Take Death by the Hand
“Oh, to love what is lovely, and will not last!”
–Mary Oliver, Snow Geese
I had only met Marilynn once. She had come to our community, located on the high plateau that descends off of Mt Adams in southern Washington State, on a late summer day to visit the forest where she was choosing to be buried.
Marilynn had a deep love for birds. Her professional life did not afford her much time outdoors, but after she retired she devoted herself to traveling to observe the marvels and diversity of these winged migrants. Marilynn had been diagnosed with Parkinson’s, and as the condition progressed, she began evaluating how she wanted to make her final life transition. It was this search that brought her to the Windward Community.
Marilynn did not want a funeral service. She did not want a headstone. What she wanted was to be buried in a place that provided refuge and habitat for the migratory birds she had grown to cherish. Her final wish was to rest her bones in the soils of the mixed oak savannah and open coniferous forest where, in summer, such intricately colored songbirds as western tanagers and yellow-rumped warblers come north to breed.
Now, Marilynn lies beneath wildflowers and native grasses within a cluster of Oregon White Oak trees in Herland Forest Natural Burial Cemetery – a nonprofit cemetery stewarded by members of the Windward Community.
Marilynn’s final stand was to lay her body down amidst the tree roots and mycelial networks and protect the forest for the birds for years to come. In turn, now it is these birds who travel each summer on their winged migration to visit Marilynn.
Oak Savannah in Herland Forest
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In 2011, the Windward Education & Research Center – the nonprofit umbrella organization managed by volunteer members of the Windward Community – dedicated 20 acres of the community’s land as a natural burial cemetery. The initial impetus for the project was to enable community members to be buried on the land they had come to call home. Since the land is owned by a nonprofit, rather than an individual, the only way for someone to be legally interred in the forest was for a portion of the land to become a licensed cemetery.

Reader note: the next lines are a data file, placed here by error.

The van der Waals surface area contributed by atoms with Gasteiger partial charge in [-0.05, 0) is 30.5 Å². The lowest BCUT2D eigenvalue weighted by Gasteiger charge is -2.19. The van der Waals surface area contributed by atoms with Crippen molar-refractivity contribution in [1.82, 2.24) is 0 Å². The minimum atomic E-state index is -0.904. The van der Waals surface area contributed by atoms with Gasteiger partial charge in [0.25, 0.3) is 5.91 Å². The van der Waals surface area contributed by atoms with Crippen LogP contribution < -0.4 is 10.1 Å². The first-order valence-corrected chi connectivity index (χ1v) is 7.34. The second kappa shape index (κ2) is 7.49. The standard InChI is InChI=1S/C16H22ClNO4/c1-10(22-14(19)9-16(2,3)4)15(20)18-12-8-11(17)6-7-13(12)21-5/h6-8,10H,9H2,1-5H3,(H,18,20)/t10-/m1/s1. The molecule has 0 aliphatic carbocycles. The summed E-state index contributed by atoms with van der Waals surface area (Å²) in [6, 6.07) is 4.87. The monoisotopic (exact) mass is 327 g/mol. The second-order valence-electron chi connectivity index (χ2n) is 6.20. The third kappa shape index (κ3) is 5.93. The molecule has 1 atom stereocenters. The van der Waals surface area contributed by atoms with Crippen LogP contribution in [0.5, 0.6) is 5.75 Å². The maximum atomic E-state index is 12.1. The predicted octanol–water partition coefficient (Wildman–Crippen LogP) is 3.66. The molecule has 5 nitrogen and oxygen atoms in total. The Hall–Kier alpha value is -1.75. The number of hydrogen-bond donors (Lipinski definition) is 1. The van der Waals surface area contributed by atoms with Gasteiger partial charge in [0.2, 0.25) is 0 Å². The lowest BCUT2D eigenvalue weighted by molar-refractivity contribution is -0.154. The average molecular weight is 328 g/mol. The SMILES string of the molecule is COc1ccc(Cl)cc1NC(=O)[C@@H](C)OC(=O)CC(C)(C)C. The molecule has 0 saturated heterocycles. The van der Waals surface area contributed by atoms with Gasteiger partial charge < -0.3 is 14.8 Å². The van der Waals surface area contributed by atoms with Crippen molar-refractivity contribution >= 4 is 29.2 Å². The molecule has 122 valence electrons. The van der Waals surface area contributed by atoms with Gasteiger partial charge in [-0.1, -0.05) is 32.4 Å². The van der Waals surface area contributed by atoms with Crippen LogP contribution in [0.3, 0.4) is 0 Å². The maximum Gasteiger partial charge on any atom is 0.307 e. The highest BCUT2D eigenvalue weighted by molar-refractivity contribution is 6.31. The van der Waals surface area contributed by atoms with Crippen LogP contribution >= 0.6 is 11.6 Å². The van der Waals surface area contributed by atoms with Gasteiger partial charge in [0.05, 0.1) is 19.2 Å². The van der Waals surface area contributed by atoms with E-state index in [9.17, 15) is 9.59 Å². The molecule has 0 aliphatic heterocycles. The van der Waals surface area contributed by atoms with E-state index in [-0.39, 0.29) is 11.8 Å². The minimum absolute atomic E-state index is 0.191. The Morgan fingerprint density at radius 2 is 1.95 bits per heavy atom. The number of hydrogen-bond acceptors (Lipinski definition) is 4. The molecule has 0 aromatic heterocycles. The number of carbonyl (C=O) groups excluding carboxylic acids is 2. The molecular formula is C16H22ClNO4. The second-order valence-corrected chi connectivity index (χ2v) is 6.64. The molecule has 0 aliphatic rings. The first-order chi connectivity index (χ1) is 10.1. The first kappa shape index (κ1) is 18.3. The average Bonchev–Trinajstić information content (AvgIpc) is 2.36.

As the idea developed, so too did the recognition that death – death itself, care for the dying and our own death in turn – as Die Wise author Stephen Jenkinson so passionately explains, is “the proving ground, the cradle and the grave both, for every conviction we have about justice and mercy, about the meaning of life, about what love should look like and what it should do.”((Stephen Jenkinson. Orphan Wisdom. http://orphanwisdom.com/about/))
Since its conception, Herland Forest has evolved into a service that the community extends to any who seek for their death – or the death of a loved one – to nourish and support new life. In offering an opportunity for individuals to connect more holistically with death, we hope to contribute towards the rebirth of a culture that understands and honors the depths and fullness of the life – and death – cycle.
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I used to think that late Fall was the time in Nature’s cycle when things died. Marked by the crimson beauty of the senescing maple trees, Fall would bring with it the first hard frosts and the retreat of life underground towards the silent incubation of Winter.
Later when I moved into a forest and onto a farm, I began to see that Spring too is a time of death. The birthing of vibrant lambs is accompanied by stillborns and hungry coyotes who see vulnerable newborns as food for their own young. Summer then brings its causalities as the green flush of Spring is replaced by the dull brown of the dry season characteristic of eastern Washington. Usually, by late August, fires have burned thousands of acres of forests, leaving behind blackened silhouettes, signaling the path of destruction with rivers of smoke traveling south with the winds.
All of Nature is a Graveyard
Now I see that there is no season of death. Death comes when it comes. Far from an interruption, when death comes, it reveals that has really been here all along – creating the fertile soil from which life sprouts, nourishing the living, recycling the weak, transforming life over and over and over again. Sometimes violently. Often not. Without death, life comes to a screeching halt.